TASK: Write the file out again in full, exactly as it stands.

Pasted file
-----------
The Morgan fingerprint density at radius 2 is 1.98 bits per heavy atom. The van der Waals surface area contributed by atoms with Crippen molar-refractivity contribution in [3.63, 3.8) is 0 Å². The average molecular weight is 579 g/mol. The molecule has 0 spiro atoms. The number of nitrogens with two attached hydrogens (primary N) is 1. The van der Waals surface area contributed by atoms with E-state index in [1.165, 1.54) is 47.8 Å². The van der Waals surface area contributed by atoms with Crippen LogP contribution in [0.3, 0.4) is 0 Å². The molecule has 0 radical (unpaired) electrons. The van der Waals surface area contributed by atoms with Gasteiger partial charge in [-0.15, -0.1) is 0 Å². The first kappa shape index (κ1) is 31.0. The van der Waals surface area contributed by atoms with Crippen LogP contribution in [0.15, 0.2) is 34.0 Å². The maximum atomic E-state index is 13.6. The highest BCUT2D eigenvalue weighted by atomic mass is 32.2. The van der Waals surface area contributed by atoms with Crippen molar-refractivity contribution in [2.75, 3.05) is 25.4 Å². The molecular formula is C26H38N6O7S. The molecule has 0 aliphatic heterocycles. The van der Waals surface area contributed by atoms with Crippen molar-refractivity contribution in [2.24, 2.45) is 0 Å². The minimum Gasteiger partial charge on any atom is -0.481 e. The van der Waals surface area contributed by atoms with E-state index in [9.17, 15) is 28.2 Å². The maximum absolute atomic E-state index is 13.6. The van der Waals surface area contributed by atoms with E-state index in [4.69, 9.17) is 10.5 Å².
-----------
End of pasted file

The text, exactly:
The Morgan fingerprint density at radius 2 is 1.98 bits per heavy atom. The van der Waals surface area contributed by atoms with Crippen molar-refractivity contribution in [3.63, 3.8) is 0 Å². The average molecular weight is 579 g/mol. The molecule has 0 spiro atoms. The number of nitrogens with two attached hydrogens (primary N) is 1. The van der Waals surface area contributed by atoms with E-state index in [1.165, 1.54) is 47.8 Å². The van der Waals surface area contributed by atoms with Crippen LogP contribution in [0.3, 0.4) is 0 Å². The molecule has 0 radical (unpaired) electrons. The van der Waals surface area contributed by atoms with Gasteiger partial charge in [-0.15, -0.1) is 0 Å². The first kappa shape index (κ1) is 31.0. The van der Waals surface area contributed by atoms with Crippen LogP contribution in [0.15, 0.2) is 34.0 Å². The maximum atomic E-state index is 13.6. The highest BCUT2D eigenvalue weighted by atomic mass is 32.2. The van der Waals surface area contributed by atoms with Crippen molar-refractivity contribution in [2.75, 3.05) is 25.4 Å². The molecular formula is C26H38N6O7S. The molecule has 0 aliphatic heterocycles. The van der Waals surface area contributed by atoms with Crippen molar-refractivity contribution in [2.24, 2.45) is 0 Å². The minimum Gasteiger partial charge on any atom is -0.481 e. The van der Waals surface area contributed by atoms with E-state index in [9.17, 15) is 28.2 Å². The maximum absolute atomic E-state index is 13.6. The van der Waals surface area contributed by atoms with E-state index in [4.69, 9.17) is 10.5 Å².